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Gene transfer mediated by stem cell grafts to treat CNS injury.

Authors
Hwang, DH; Jeong, SR; Kim, BG
Citation
Expert opinion on biological therapy, 11(12):1599-1610, 2011
Journal Title
Expert opinion on biological therapy
ISSN
1471-25981744-7682
Abstract
INTRODUCTION: Stem cell transplantation holds promise for promoting anatomical repair and functional recovery after traumatic or ischemic injuries to the CNS. Harnessing stem cells with therapeutic genes of interest is regarded as an attractive approach to augment therapeutic benefits of stem cell grafts. AREAS COVERED: The advantage of stem-cell-mediated gene transfer is the engraftibility of stem cells that can ensure a long-term and stable expression of therapeutic genes. In addition, stem-cell-gene interaction may synergistically amplify therapeutic benefits. Delivery of classical neurotrophic factor genes provided neuroprotective and pro-regenerative effects in various injury models. Some studies employed therapeutic genes targeting post-injury microenvironment to support endogenous repair. Recent trials of stem-cell-mediated transfer of nonclassical growth factors showed relatively novel biological effects. Combinatorial strategies seem to have the potential to improve therapeutic efficacy. EXPERT OPINION: Future development of induced pluripotent stem cells and novel scaffolding biomaterials will greatly expedite the advances in ex vivo gene therapy to treat CNS injury. Before moving to a clinical stage, rigorous preclinical evaluations are needed to identify an optimal gene or gene combination in different injury settings. Improving the safety of viral vectors will be a critical prerequisite for the clinical translation.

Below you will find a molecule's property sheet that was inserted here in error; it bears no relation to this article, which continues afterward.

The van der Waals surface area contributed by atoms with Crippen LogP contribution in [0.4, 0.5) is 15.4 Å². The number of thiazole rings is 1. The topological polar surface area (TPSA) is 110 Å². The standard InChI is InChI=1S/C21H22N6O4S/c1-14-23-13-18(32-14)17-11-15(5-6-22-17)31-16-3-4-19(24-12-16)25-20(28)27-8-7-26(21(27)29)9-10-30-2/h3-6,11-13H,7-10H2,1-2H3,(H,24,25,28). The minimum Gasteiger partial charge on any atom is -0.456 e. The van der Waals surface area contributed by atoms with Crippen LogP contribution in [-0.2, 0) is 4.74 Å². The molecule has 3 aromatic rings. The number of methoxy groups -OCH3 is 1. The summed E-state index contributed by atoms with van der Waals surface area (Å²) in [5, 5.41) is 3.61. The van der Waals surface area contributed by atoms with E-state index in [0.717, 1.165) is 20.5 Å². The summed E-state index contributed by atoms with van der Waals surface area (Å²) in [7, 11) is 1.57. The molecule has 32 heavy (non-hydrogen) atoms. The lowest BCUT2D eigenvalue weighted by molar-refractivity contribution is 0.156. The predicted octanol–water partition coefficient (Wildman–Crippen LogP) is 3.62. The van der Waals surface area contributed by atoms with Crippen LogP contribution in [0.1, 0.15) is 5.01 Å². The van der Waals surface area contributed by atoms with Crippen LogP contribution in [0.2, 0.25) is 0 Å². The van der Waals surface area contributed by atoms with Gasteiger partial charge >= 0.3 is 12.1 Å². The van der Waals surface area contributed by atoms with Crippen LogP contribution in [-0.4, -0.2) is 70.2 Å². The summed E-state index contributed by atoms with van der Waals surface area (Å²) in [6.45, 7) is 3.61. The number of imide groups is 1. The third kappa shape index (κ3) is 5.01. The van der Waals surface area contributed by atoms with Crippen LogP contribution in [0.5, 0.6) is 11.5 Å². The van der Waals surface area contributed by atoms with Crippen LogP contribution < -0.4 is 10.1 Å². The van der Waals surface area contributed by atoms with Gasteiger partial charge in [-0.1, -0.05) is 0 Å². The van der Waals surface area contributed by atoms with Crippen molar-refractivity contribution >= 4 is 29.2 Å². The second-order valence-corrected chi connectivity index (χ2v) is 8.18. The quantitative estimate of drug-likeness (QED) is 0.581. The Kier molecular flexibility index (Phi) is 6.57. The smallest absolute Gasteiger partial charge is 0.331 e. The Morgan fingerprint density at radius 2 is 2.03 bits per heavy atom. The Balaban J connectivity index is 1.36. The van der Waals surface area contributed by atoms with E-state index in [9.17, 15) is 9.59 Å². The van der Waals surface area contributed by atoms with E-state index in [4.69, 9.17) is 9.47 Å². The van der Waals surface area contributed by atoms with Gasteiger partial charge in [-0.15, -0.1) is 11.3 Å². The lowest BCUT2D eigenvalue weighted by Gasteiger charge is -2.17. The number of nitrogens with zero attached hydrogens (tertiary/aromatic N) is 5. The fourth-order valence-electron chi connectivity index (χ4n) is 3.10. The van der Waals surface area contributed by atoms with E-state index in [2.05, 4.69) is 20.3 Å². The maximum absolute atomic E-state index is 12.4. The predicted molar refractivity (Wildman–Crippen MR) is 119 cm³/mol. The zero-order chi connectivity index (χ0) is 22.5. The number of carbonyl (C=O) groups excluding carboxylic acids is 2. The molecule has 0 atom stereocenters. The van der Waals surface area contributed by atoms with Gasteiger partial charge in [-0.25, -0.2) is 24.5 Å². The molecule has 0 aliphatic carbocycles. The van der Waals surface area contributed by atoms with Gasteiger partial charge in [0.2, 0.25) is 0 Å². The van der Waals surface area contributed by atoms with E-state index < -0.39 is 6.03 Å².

MeSH terms
AnimalsBrain Injuries/genetics/metabolism/physiopathology/*therapyGene Therapy/*methods*Gene Transfer TechniquesHumansNerve Growth Factors/biosynthesis/*genetics*Nerve RegenerationRecovery of FunctionSpinal Cord Injuries/genetics/metabolism/physiopathology/*therapy*Stem Cell TransplantationTreatment Outcome
DOI
10.1517/14712598.2011.631908
PMID
22017608
Appears in Collections:
Journal Papers > School of Medicine / Graduate School of Medicine > Brain Science
AJOU Authors
황, 동훈김, 병곤
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